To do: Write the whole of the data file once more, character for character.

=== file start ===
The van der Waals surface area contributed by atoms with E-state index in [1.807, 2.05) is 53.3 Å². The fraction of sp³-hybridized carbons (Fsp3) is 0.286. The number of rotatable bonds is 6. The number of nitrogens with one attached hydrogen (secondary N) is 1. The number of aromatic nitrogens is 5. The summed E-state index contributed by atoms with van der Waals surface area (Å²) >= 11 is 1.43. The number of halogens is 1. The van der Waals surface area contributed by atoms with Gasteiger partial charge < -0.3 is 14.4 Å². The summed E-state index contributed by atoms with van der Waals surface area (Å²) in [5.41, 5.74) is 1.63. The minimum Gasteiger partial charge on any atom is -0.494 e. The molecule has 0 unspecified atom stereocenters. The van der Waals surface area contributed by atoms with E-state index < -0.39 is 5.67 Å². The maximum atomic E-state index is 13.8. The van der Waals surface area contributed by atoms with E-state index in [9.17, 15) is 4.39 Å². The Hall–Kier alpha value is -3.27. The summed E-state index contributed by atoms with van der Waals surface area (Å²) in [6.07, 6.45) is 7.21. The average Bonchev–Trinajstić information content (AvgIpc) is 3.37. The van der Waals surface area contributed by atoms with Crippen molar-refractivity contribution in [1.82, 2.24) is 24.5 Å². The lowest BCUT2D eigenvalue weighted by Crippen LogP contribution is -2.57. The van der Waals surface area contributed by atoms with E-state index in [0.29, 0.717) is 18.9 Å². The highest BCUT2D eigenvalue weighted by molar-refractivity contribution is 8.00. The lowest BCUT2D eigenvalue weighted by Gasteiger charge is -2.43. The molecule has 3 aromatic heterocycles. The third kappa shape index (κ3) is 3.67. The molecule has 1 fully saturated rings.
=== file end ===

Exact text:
The van der Waals surface area contributed by atoms with E-state index in [1.807, 2.05) is 53.3 Å². The fraction of sp³-hybridized carbons (Fsp3) is 0.286. The number of rotatable bonds is 6. The number of nitrogens with one attached hydrogen (secondary N) is 1. The number of aromatic nitrogens is 5. The summed E-state index contributed by atoms with van der Waals surface area (Å²) >= 11 is 1.43. The number of halogens is 1. The van der Waals surface area contributed by atoms with Gasteiger partial charge < -0.3 is 14.4 Å². The summed E-state index contributed by atoms with van der Waals surface area (Å²) in [5.41, 5.74) is 1.63. The minimum Gasteiger partial charge on any atom is -0.494 e. The molecule has 0 unspecified atom stereocenters. The van der Waals surface area contributed by atoms with E-state index < -0.39 is 5.67 Å². The maximum atomic E-state index is 13.8. The van der Waals surface area contributed by atoms with E-state index in [9.17, 15) is 4.39 Å². The Hall–Kier alpha value is -3.27. The summed E-state index contributed by atoms with van der Waals surface area (Å²) in [6.07, 6.45) is 7.21. The average Bonchev–Trinajstić information content (AvgIpc) is 3.37. The van der Waals surface area contributed by atoms with Crippen molar-refractivity contribution in [1.82, 2.24) is 24.5 Å². The lowest BCUT2D eigenvalue weighted by Crippen LogP contribution is -2.57. The van der Waals surface area contributed by atoms with E-state index in [0.29, 0.717) is 18.9 Å². The highest BCUT2D eigenvalue weighted by molar-refractivity contribution is 8.00. The lowest BCUT2D eigenvalue weighted by Gasteiger charge is -2.43. The molecule has 3 aromatic heterocycles. The third kappa shape index (κ3) is 3.67. The molecule has 1 fully saturated rings.